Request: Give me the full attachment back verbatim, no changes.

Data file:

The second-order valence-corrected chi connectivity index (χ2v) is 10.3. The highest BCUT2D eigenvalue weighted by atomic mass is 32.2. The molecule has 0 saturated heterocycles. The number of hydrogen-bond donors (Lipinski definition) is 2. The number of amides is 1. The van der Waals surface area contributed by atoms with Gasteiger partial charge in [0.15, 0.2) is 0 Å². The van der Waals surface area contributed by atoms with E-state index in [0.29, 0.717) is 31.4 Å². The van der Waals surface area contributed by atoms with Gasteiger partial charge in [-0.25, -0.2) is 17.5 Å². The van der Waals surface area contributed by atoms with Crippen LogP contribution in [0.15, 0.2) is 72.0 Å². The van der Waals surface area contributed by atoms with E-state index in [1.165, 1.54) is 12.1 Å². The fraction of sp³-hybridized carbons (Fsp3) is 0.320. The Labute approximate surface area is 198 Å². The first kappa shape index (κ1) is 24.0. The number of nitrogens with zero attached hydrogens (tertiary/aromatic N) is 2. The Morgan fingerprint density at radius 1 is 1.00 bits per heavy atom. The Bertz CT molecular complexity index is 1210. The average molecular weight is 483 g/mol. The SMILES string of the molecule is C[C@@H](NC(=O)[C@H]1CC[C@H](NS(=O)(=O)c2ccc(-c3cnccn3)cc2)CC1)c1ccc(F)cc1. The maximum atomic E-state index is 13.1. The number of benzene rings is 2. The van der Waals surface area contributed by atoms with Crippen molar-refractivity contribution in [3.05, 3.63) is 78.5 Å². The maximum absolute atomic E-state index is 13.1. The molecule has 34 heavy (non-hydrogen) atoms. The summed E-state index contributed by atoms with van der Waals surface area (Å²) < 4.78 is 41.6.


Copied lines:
The second-order valence-corrected chi connectivity index (χ2v) is 10.3. The highest BCUT2D eigenvalue weighted by atomic mass is 32.2. The molecule has 0 saturated heterocycles. The number of hydrogen-bond donors (Lipinski definition) is 2. The number of amides is 1. The van der Waals surface area contributed by atoms with Gasteiger partial charge in [0.15, 0.2) is 0 Å². The van der Waals surface area contributed by atoms with E-state index in [0.29, 0.717) is 31.4 Å². The van der Waals surface area contributed by atoms with Gasteiger partial charge in [-0.25, -0.2) is 17.5 Å². The van der Waals surface area contributed by atoms with Crippen LogP contribution in [0.15, 0.2) is 72.0 Å². The van der Waals surface area contributed by atoms with E-state index in [1.165, 1.54) is 12.1 Å². The fraction of sp³-hybridized carbons (Fsp3) is 0.320. The Labute approximate surface area is 198 Å². The first kappa shape index (κ1) is 24.0. The number of nitrogens with zero attached hydrogens (tertiary/aromatic N) is 2. The Morgan fingerprint density at radius 1 is 1.00 bits per heavy atom. The Bertz CT molecular complexity index is 1210. The average molecular weight is 483 g/mol. The SMILES string of the molecule is C[C@@H](NC(=O)[C@H]1CC[C@H](NS(=O)(=O)c2ccc(-c3cnccn3)cc2)CC1)c1ccc(F)cc1. The maximum atomic E-state index is 13.1. The number of benzene rings is 2. The van der Waals surface area contributed by atoms with Crippen molar-refractivity contribution in [3.05, 3.63) is 78.5 Å². The maximum absolute atomic E-state index is 13.1. The molecule has 34 heavy (non-hydrogen) atoms. The summed E-state index contributed by atoms with van der Waals surface area (Å²) < 4.78 is 41.6.